started a fire so she could fuck a
fireman. The last time I saw her, she
strapped skates to her feet and slung an
empty duffel bag over her shoulder.
curtain of rain, more sideways lightning.
bag in the middle of the boulevard.
I run over
it, the driver side of my car popping
More bottle clinking, more boy tumbling.
They laugh at the bumps, the way their
heads clang against the cup holders. Bugs
of unusual sizes smash into the
windshield. The rain clears the evidence.
We pull into
the parking lot of La Napolera, and
firetruck out front, an ambulance too.
happened?” Seth says. He’s since taken off
as well, stretch marks glowing in the
overcast. The boy will be tall one day,
perhaps handsome, but not before he
narrowly kills himself in the ninth grade.
will turn you into a killer,” Chris says,
the pomp of someone familiar with Yahoo!
sign of a fire, so the three of us hop out
Civic and approach the restaurant.
I was a boy
when my dad found out about my mom’s
buckled me into the back seat, my older
sister Kyle sat in the passenger (she’s
since died, a belligerent punch on the
Brix dance floor. I don’t think about it
when I don’t have to). My dad knew the man
my mom was sleeping with, they’d
played billiards together at the single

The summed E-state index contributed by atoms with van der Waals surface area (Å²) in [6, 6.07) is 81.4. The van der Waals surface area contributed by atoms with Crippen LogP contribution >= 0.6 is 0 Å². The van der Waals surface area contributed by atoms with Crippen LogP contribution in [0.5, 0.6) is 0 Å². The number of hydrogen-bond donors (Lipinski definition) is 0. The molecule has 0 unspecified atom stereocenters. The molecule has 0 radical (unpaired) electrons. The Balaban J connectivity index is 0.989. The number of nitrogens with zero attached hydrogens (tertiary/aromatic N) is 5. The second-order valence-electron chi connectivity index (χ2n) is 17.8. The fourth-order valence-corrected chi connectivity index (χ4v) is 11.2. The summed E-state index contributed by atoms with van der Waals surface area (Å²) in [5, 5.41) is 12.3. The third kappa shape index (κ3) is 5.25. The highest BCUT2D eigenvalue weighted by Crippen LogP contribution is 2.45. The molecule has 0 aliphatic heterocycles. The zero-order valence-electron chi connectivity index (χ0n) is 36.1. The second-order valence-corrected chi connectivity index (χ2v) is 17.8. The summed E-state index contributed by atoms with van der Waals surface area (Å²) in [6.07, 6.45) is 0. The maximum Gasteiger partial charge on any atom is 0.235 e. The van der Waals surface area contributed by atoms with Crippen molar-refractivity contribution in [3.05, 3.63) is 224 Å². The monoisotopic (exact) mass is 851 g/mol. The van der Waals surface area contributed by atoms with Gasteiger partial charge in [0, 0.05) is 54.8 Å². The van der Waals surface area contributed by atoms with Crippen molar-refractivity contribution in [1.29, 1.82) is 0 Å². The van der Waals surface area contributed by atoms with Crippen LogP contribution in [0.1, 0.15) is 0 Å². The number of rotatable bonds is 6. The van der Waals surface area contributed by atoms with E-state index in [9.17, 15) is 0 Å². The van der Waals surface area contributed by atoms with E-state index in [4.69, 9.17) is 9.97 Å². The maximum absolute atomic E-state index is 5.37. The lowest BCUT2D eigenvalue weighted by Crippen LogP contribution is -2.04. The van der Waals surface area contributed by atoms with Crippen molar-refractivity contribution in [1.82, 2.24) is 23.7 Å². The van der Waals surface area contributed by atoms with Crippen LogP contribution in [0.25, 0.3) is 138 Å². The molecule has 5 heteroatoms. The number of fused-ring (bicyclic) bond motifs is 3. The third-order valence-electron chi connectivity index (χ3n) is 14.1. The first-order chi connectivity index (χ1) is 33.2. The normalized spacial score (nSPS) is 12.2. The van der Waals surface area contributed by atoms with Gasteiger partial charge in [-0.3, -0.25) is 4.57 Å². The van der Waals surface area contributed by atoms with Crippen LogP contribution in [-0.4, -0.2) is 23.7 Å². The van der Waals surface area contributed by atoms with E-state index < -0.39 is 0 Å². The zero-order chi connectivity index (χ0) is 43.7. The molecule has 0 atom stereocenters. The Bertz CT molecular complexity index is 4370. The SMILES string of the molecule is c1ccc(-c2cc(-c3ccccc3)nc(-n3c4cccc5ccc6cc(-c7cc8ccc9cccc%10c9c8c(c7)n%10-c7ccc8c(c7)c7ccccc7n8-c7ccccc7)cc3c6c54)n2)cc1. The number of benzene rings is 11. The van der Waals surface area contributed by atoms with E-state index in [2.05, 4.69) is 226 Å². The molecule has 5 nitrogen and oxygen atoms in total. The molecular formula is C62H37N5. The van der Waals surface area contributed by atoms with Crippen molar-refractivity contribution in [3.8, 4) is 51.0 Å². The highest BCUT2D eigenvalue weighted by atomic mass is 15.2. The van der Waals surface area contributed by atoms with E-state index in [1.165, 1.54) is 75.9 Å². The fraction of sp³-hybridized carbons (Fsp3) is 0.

bar on the Naval base. He drove us to
the man’s house, pulled a cheap softball
bat from the trunk, and knocked three
times before taking the bat to the man’s
The boys and
I sit on a curb because a fireman won’t
“Can we go
home?” Seth says, his shirt tied around
“No. I’m not
ready for my mom to freak,” Chris says.
I pull a
cigarillo and lighter from my sock. A
steps to us and smacks the lighter out of
my hand. “Are you out of your mind?”
he says. There’s something about the way
his nose breaks right and I remember
he’s the one that fucked my wife. He
doesn’t recognize me because I’m perfectly
happy right now. Perhaps the hermit crab
is a distraction.
“When can we
go in and eat?” I say.
are other Mexican establishments.”
umbrage to his saying establishments instead of restaurants.
It feels deliberate, the posture with
which he drags a flaccid hose behind him.
The boys stand up, head towards the car,
and wait for me. Everything inside of
La Napolera is dark except for the
occasional flashlight. I see no cats, no
smoke, no rubble to sift through. When I’m
on my feet, I press my chest, give
the crab a little life, but my chest sags
these days, my gut melts over my
waistband, rain water drips from my belly
hair. The firefighter that fucked my
wife puts his hand on my chest as I walk
past but it doesn’t stop me. The hose
preoccupies his other hand until he drops
it and wraps his arm around my neck.
of the kids says.
Kyle and I watched my dad and my mom’s
lover trade blows in his front yard.
Fights were different then, a little more
dignified. They were missing a man in
stripes, sure, and some squared rope, but
there was a pulse of understanding
between the two. The other man had slept
with my mom and my dad had destroyed
his front door, his property.
bleed, Dad!” Kyle yelled from the car, but
waved her off.
back-to-back blows, one to the man’s ribs
other to his jaw, and perhaps it was
because the man didn’t love my mom, was